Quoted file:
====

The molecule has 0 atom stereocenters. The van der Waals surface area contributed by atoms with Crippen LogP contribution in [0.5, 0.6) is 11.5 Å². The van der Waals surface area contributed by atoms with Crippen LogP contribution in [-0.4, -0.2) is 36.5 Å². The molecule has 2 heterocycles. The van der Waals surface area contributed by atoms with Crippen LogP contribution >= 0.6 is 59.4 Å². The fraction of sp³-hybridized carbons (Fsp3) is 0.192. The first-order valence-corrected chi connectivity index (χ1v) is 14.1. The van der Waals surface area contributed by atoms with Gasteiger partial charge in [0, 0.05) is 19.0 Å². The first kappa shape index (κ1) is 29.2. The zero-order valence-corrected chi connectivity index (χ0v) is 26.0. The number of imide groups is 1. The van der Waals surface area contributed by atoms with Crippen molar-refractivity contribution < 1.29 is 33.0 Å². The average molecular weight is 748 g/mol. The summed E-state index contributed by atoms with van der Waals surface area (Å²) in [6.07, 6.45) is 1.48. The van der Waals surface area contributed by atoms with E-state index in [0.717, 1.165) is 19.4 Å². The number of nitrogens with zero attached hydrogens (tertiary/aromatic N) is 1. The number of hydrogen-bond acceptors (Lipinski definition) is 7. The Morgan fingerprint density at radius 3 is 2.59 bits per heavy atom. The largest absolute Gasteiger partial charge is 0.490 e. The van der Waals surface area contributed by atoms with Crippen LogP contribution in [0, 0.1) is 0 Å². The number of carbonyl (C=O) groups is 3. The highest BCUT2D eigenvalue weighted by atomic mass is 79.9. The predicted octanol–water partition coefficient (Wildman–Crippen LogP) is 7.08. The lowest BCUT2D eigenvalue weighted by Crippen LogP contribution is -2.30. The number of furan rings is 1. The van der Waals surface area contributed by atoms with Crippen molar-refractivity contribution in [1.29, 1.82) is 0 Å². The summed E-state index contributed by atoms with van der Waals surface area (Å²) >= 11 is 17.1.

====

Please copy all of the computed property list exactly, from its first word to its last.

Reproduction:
The molecule has 0 atom stereocenters. The van der Waals surface area contributed by atoms with Crippen LogP contribution in [0.5, 0.6) is 11.5 Å². The van der Waals surface area contributed by atoms with Crippen LogP contribution in [-0.4, -0.2) is 36.5 Å². The molecule has 2 heterocycles. The van der Waals surface area contributed by atoms with Crippen LogP contribution >= 0.6 is 59.4 Å². The fraction of sp³-hybridized carbons (Fsp3) is 0.192. The first-order valence-corrected chi connectivity index (χ1v) is 14.1. The van der Waals surface area contributed by atoms with Gasteiger partial charge in [0, 0.05) is 19.0 Å². The first kappa shape index (κ1) is 29.2. The zero-order valence-corrected chi connectivity index (χ0v) is 26.0. The number of imide groups is 1. The van der Waals surface area contributed by atoms with Crippen molar-refractivity contribution < 1.29 is 33.0 Å². The average molecular weight is 748 g/mol. The summed E-state index contributed by atoms with van der Waals surface area (Å²) in [6.07, 6.45) is 1.48. The van der Waals surface area contributed by atoms with E-state index in [0.717, 1.165) is 19.4 Å². The number of nitrogens with zero attached hydrogens (tertiary/aromatic N) is 1. The number of hydrogen-bond acceptors (Lipinski definition) is 7. The Morgan fingerprint density at radius 3 is 2.59 bits per heavy atom. The largest absolute Gasteiger partial charge is 0.490 e. The van der Waals surface area contributed by atoms with Crippen LogP contribution in [0, 0.1) is 0 Å². The number of carbonyl (C=O) groups is 3. The highest BCUT2D eigenvalue weighted by atomic mass is 79.9. The predicted octanol–water partition coefficient (Wildman–Crippen LogP) is 7.08. The lowest BCUT2D eigenvalue weighted by Crippen LogP contribution is -2.30. The number of furan rings is 1. The van der Waals surface area contributed by atoms with Crippen molar-refractivity contribution in [1.29, 1.82) is 0 Å². The summed E-state index contributed by atoms with van der Waals surface area (Å²) >= 11 is 17.1.